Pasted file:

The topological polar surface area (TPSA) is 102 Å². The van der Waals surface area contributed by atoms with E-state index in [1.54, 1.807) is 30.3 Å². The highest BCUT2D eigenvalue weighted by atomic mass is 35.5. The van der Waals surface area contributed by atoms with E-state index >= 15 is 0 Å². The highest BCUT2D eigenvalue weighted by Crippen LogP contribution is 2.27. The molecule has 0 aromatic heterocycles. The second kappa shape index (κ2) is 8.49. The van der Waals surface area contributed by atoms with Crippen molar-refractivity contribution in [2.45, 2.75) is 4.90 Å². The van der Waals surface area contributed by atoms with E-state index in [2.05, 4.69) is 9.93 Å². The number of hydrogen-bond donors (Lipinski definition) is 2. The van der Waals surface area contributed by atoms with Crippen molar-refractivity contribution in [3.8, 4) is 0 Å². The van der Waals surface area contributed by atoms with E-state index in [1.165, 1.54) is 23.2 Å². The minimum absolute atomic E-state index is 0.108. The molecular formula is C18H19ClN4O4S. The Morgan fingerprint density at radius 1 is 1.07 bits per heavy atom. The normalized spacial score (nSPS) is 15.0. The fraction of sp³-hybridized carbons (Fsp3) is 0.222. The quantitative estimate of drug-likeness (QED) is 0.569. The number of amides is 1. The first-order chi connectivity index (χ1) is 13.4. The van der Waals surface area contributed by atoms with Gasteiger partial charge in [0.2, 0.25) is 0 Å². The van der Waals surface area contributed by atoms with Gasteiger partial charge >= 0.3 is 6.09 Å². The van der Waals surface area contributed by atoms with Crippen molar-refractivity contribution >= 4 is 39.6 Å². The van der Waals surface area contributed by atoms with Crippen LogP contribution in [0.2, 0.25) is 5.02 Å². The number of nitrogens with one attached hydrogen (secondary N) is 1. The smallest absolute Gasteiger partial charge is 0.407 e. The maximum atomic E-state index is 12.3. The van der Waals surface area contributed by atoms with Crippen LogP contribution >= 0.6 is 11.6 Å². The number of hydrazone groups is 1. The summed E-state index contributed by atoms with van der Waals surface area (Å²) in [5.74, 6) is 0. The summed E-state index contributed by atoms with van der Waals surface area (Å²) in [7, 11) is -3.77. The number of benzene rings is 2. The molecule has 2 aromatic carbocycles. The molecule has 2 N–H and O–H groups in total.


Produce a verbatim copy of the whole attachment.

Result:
The topological polar surface area (TPSA) is 102 Å². The van der Waals surface area contributed by atoms with E-state index in [1.54, 1.807) is 30.3 Å². The highest BCUT2D eigenvalue weighted by atomic mass is 35.5. The van der Waals surface area contributed by atoms with E-state index >= 15 is 0 Å². The highest BCUT2D eigenvalue weighted by Crippen LogP contribution is 2.27. The molecule has 0 aromatic heterocycles. The second kappa shape index (κ2) is 8.49. The van der Waals surface area contributed by atoms with Crippen molar-refractivity contribution in [2.45, 2.75) is 4.90 Å². The van der Waals surface area contributed by atoms with E-state index in [2.05, 4.69) is 9.93 Å². The number of hydrogen-bond donors (Lipinski definition) is 2. The van der Waals surface area contributed by atoms with Crippen molar-refractivity contribution in [3.8, 4) is 0 Å². The van der Waals surface area contributed by atoms with E-state index in [1.165, 1.54) is 23.2 Å². The minimum absolute atomic E-state index is 0.108. The molecular formula is C18H19ClN4O4S. The Morgan fingerprint density at radius 1 is 1.07 bits per heavy atom. The normalized spacial score (nSPS) is 15.0. The fraction of sp³-hybridized carbons (Fsp3) is 0.222. The quantitative estimate of drug-likeness (QED) is 0.569. The number of amides is 1. The first-order chi connectivity index (χ1) is 13.4. The van der Waals surface area contributed by atoms with Gasteiger partial charge in [0.2, 0.25) is 0 Å². The van der Waals surface area contributed by atoms with Gasteiger partial charge >= 0.3 is 6.09 Å². The van der Waals surface area contributed by atoms with Crippen molar-refractivity contribution >= 4 is 39.6 Å². The van der Waals surface area contributed by atoms with Crippen LogP contribution in [0.2, 0.25) is 5.02 Å². The number of nitrogens with one attached hydrogen (secondary N) is 1. The smallest absolute Gasteiger partial charge is 0.407 e. The maximum atomic E-state index is 12.3. The van der Waals surface area contributed by atoms with Crippen LogP contribution >= 0.6 is 11.6 Å². The number of hydrazone groups is 1. The summed E-state index contributed by atoms with van der Waals surface area (Å²) in [5.74, 6) is 0. The summed E-state index contributed by atoms with van der Waals surface area (Å²) in [7, 11) is -3.77. The number of benzene rings is 2. The molecule has 2 aromatic carbocycles. The molecule has 2 N–H and O–H groups in total.